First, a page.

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Manchester, Georgia
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July 22, 2004     The Hogansville Herald
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July 22, 2004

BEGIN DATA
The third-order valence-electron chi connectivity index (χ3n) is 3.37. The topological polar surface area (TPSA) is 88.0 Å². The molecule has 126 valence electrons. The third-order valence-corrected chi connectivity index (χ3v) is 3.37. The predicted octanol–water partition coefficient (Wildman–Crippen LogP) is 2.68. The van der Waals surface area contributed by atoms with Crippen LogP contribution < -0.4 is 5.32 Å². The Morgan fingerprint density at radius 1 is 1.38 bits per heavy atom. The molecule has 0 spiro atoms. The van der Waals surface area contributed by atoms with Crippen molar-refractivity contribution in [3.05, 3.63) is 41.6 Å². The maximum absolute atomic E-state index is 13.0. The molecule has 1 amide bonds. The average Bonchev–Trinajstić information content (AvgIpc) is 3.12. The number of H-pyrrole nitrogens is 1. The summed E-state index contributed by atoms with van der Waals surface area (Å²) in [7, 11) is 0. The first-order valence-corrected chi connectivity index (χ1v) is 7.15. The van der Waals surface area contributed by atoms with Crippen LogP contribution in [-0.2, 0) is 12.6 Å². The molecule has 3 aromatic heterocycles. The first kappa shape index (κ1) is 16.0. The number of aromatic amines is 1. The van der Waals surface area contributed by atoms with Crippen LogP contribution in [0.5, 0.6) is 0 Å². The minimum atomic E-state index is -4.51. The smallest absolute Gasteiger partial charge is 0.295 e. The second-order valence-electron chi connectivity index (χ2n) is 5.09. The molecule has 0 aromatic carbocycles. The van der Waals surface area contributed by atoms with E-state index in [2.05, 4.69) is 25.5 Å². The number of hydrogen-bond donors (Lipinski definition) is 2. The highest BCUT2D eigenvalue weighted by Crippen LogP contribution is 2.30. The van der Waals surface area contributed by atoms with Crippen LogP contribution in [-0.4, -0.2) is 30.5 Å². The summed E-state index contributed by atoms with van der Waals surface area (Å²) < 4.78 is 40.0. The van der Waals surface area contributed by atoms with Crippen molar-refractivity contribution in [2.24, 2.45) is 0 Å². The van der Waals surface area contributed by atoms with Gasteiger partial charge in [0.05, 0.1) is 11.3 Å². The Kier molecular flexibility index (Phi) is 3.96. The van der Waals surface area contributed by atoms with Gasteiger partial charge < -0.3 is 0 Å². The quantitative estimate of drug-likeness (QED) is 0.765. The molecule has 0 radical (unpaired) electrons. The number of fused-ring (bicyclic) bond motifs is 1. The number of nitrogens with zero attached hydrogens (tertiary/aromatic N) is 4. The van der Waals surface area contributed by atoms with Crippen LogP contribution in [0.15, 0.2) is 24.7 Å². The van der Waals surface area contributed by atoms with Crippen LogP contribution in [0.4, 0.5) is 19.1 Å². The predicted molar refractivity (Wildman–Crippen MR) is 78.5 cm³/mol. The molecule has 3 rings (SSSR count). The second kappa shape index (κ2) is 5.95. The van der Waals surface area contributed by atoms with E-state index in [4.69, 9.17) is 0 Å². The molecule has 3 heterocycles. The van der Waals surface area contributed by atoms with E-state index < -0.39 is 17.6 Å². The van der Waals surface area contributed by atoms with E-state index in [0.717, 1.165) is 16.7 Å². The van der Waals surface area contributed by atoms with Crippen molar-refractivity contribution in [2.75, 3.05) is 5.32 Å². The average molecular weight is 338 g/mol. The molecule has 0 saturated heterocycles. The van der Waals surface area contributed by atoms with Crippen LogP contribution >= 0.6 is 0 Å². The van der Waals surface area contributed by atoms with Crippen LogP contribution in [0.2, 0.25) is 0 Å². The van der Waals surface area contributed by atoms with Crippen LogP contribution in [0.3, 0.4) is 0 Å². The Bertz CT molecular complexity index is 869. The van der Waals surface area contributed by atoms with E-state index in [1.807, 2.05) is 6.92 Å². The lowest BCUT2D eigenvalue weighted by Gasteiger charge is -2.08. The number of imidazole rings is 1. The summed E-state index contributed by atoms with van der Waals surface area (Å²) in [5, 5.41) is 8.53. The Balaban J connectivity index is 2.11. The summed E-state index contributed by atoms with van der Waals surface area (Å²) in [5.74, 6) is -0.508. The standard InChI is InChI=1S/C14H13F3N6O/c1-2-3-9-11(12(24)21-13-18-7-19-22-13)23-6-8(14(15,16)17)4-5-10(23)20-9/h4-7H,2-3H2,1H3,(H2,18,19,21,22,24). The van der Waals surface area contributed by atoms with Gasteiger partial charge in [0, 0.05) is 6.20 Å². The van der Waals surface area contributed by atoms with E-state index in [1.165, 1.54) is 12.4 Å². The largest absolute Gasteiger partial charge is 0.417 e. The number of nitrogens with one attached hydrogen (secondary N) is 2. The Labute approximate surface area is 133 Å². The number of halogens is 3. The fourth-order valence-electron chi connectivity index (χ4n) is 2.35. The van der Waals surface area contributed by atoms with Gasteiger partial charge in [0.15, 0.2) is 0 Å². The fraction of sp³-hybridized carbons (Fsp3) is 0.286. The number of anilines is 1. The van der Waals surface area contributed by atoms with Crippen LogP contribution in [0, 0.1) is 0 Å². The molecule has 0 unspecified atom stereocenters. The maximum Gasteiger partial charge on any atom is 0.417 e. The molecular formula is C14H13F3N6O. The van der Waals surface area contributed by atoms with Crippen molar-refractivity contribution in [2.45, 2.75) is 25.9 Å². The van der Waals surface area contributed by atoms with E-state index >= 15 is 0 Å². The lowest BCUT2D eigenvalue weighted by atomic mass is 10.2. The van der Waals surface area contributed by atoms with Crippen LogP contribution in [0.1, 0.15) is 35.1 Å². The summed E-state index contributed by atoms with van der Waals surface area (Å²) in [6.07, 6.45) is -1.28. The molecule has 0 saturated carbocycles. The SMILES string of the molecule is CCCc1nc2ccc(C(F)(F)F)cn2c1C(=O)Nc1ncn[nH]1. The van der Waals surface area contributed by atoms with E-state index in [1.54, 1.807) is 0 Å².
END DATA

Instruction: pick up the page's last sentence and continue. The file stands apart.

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Opinions & Ideas PAGE 4-A - HOGANSVnZ~ HOME t - THURSDAY, JULY 22, 2004 THE HOGANSVILLE HOME NEWS USPS 620-040 l~llard B. Gdm~, President JOHN KUYKENDALL PtrBIJSHER/EDrrOR LALram ADWZRaaSLN G Dmxz~'roR O.AVnROOK ASSOCIATE EDITOR RoB ICa~ ASSISTANT EDITOR Phone (706) 84(>3188 Fax (706) 846-2206 1~ O. Box 426 HogansviUe, GeorRia 30230 Love and Compassion Help Children Grow If you are a country music fan, there are several new songs out there right now that are really good, but Lonestar has one in particular that every parent should have a copy of. I purchased the CD recently and wanted it for the song "Let's Be Us Again." It is a wonderful song. After I purchased the CD, I noticed it contained a song that speaks about allowing chil:' dren to enjoy life. What a great song. It pretty much says that we should allow them to cry, let them giggle and be chil- tlren. In other words, simply let them grow, develop and enjoy life. It really puts a lot into perspective when it comes to dealing with chil- dren. Most people do not real- ize that children develop at a very young age. It is during those years that we as par- ents help develop the man or woman they will grow up to be. Having raised two chil- dren, and looking back today, I realize that I was not the perfect parent. I made plen- ty of mistakes, but feel that I did~a pretty good job rais- ing my children. They are both grown now and I'm extremely proud of them. Of course, I can't take all the credit I did have some help from my wife. LOOKING BACK, there are plenty of things I would have done differently, of course. Growing older, devel- oping wisdom and simply l~g from the mistakes I did make has helped me to realize that it's all right to make mistakes; it's what you learn from the mistake that really matters. Brannon, my son, was the first born. The wife and I probably spoiled him more than Bethany, our daughter, because he was the f~st. There was not a day that went by when he was a ~mall child that he didn't receive a great deal of attention from both of us. We read to hii~ almost every night. As he grew older and began participating in youth sports, I spent hours at prac- tices and games. The wife was always supportive with working concession stands and doing other things. Our daughter liked tak- Lug dance classes: I suffered through several recitals. The point is, we took time for the things they liked and not only did we support them but participated as much as we could. One thing the both of them always knew in their hearts was that they were dearly loved by both of us. NOW, I HAVE a grand- child. I spoil him too much. Most grandparents probably do. I spend time with him when I can and I try to take interest in things he likes as much as possible. Heck, I canX tell you how many times he has beaten me in video games, visited Hollywood Connections and .all those other places that old men would never go except with their grandchild. My children think I do more for him than I did for them when they were grow- ing up. Of course, that's not true, but you would never make them believe that. Anyway, the point is, my grandson as well knows that his grandfather loves him very much. THAT IS THE second point of the song. It simply states that helping your child to grow and develop is not just enough, but you have to love them, as well. Sometimes loving them means havingto do things you don't want to do. Thus the term "hard love." Most par- ents find it difficult to pun- ish their children. My father never did. He would always tell me, "This is going to hurt me more than it does you." Now that I've raised children of my own, I know exactly what he meant by that. It hurt me each and every time I had to pun- ish one of my children. However, I knew that by pun- ishing them I was teaching them a lesson that would stay with them a lifetime. It is how you establish that had choic- es come with a price, disci- pline and respect for author- ity. Don't get me wrong. I'm not in favor of abusing a child. I'm simply saying that love and discipline are what mold your children. I did make mistakes with my children, but not loving them enough or not punish- ing them for doing wrong was not among them. As the song says, let them cry, giggle and grow and do it with love. THE HOGANSVILLg HOME NEWS is published weekly by the Star-Mercury Publishing Company, a division of Grimes Publications. at 3051 Roosevelt Highway, Manchester, Georgia 31816. USPS 620-040. Subscription rates by mail: $20 in Troup. Harris or Meriwether Counties: $24 a year elsewhere. Prices include all sales taxes. Periodical postage paid at Hogansville, Georgia 30230.Single cop), 50. FOR SVBSCP.WnONS call (706) 846-3188 or write to Circulatkm Manager, Star Mercury Publications, P. O. Box 426. Manchester, Georgia 31816. POSTMASTER: Send address changes to P. O. Box 426, Hogansville, GA 30230. STAFF Publisher and Editor ............................................................................ John Kukyendall Advertising Director .................................................................................. Laurie Lewis Associate Editor ................................................................................... Oint Claybrook Assistant Editor ..................... ' ................................................................ Rob Richardson Staff Writers .......................................................................... Bryan Geter, Billy'Bryant Composition .............................. Dewayne Flowers, Robert Weems, Gari Yoongbloed Circulation Manager. .......................................................................... Tracy Lynn Wyatt Press Manager ................................................................................. Wayne Groch~vski Pressroom Assistants ..................................... Zaddie Dixon.Damell McCauley Mailroom Distribution ............................................................................... David Boggs COm, O~TE OF~ICE~S President ........................ :....] ............................................................... Millard B. Grinms Wine President .......... ; ................................................................ :......Chaxlotm S. Grin,,cs Executive Vice ~ldent and Secretary. ....................................... Laura Grimes Corer Treasurer ................................. ; ..................................................... Kathy Gri~ Garrett Legal Counsel and Assistant Secretary .............................................. James S. Grimes Life at the School in From Lewis Grizzard's collection "If Love Were Oil, l'd Be About a Quart Ixn~' Written in 1979 My eighth grade class in Moreland had totaled less than 30 and only about half of those were girls, and five or six of them you wouldn't take to a rat killing. But high school! There were girls everywhere. Despite the fact the female population at Newnan High was larger than what I was used to by a hundredfold, I was still hampered by two factors: One, I has just turned 14 and was still two long, ago- nizing years away from hav- ing my driver's license. Whereas Willard Haines and only a few other older boys in Moreland had cars, high school was filled with licensees from the eleventh and twelfth grades, and they were constantly shopping in the lower grades for dates, because girls their age were dating college boys by that time. Obtaining female com- panionship in the formative years is an eat-the-next-fish- smaUer-than-you sort of proposition. Two, and this is something I hadn't counted on, there was a sort of loose, unwritten rule that implored county riffraff to keep away from the well- coifed, well-dressed young ladies of the city establish- ment. That problem could be overcome; I noticed if one happened to be an athlete or was willing to settle for one of the uglier Newnan girls, who were just as desperate for attention as the county fel- lows. "I DECIDED to try the ath- letic route. Because I had taken my physical appear- ance from my mother's side of the family - I was quite thin- I decided not to risk my life playing football, as much as I figured that was the sport with the most potential for latching on to a Newnan girl. Instead, I went out for the jun- ior varsity basketball team. I made the squad and became an immediate starter. I thought perhaps my first move would be on a member of the girls junior varsity team; but it was at that point I learned something else about females of that era - if they played basketball, it meant they hadfft made it as a cheerleader and didn~ mind working up a sweat in public, both of which made me sus- pect of their potential, as far as future romantic possibili- ties were concerned. THE FIRST CHEER- LEADER to catch my eye dur- ing my freshman year of high school was a dazzling 14-year- old redhead from a well-to- do Newnan family. She whirled with the best of them, and she did seem to show some spark of interest when I hit her with my classic open- ing line, "Do you think pro- fessional wrestling is fake?" As a matter of fact, I fell quite hard and fast for this young beauty, and I thought I had scored further points with her when I allowed her to look on my paper during an ancient history exam, which tested our knowledge of the Punic Wars. She had no idea Rome and Carthage were squared off on the fields of combat. I was soon to learn, how- ever, that this new my affection didn't was a alist and more than share my ancient history already he was an eleventh with a car, who ball I looked ahead, could see were two years of being just skinny basketball from the sticks, er still bad to around. I thought of ing the to save me from panionless state, but most desperate hour lucky. It all started hayride. ...to be continued next ! BY SPF.CIAL WITH HIS WIDOW, ED COLUMNS BY THE GmZZ~R~WHO GREW ta, ~ BY MORELAND, MOST WIDELY READ BooKs AND TAPES ARZ STn,LA PRODUCTIONS, P.O. BOX A'I1ANI"A, GA 311151266 WIDE. Running Will Settle Absolutely There seems to be little doubt at this point that John Kerry and John Edwards will lead the Democratic Party this fall in their quest to unseat President Bush and the Republican Party from executive control in Washington. Today I am not sold on either party, and have not made up my mind how I will vote~ Republicans need to show more concern for aver- age working persons in this nation of ours and make an effort to shed the tag as being the '~aarty of the wealthy." THE STRONGER middle class we have in this country, the stronger the economy we will enjoy. No one wants to take from one segment and give to another, but all should be granted equal opportuni- ty. This part of me is Democratic. My thinking about the war in Iraq and the present situation there is much near- er President Bush's position than Democratic positions I have heard. You might say I'm more hawk than dove. LOOKING BACK, no doubt some mistakes have been made since the begin- ning of festivities in Iraq, but many of those, including Kerry and Edwards, voted to ~ milRm~ action in the beginning. President Bush and American intelligence had every reason to believe that Saddam Hussein was linked with Alqaida and weapons of mass destruction. Even today no one has proven to me this was not true. Democrats I have heard seem to have forgotten their stand on this situation earli- er and some have stooped to blaming President Bush for mass murder. They seem to have forgotten their position in the early stages of this Iraq conflict. I can understand the worry, grief and sorrow for loved ones stationed in Iraq. We feel for them and pray for their safe return home. IT SEEMS that most every young generation is called on to defend our American way of life. During World War II, before I was 20 years old, I earned four bat- fie stars in the Pacific. I cer- tainly was no hero, I did what millions of others did in those we did not tuck our! and run as many seem to advocate today. Several times end of World War American servicemen women have been called they have answered the when I today's Iraq ferent. When I was in knee but not start fights. I stflIl to this philosophy. I love to see this Iraq ended, but with no than an honorable The Democrats be saying, "Peace at price," and I sure along with that. What I would to see is a Republican who die class or a part~ up and fight for our given rights. 50 Years Ago... Inthe Hogansville Herald Pmd~eu~tothe Hogmsville tlome I~ws CNLLING PROPHESY-] his weekly column in the 22, 1954 Hogansville 4th District Sidney Camp wrote about p~ns for ~. ~ may be able to see you in to be in the district before the he wou~ be dead. ELECTRIFYING DENCE - The two highly-charged stories the front page. One was Mrs. Fred Redmond avoiding injury when struck the Redmond Store. The secohd stated "Phil Campbell of candidate for commissioner c ~,can~ ir~ ~ of. any aspirant lightning struck two next to a campa~n rally barbecue in his hon~. CINEMA TIME - The mo~e of the w~k m ~ Theatre was a show~ o~ "The Robe." frankly-forgettable flicks week were "The 1:~acing Blood," and'Paris Model." WANT AD WONDERS "Woman wanted. Several to mail postcards every Work home, spare lime."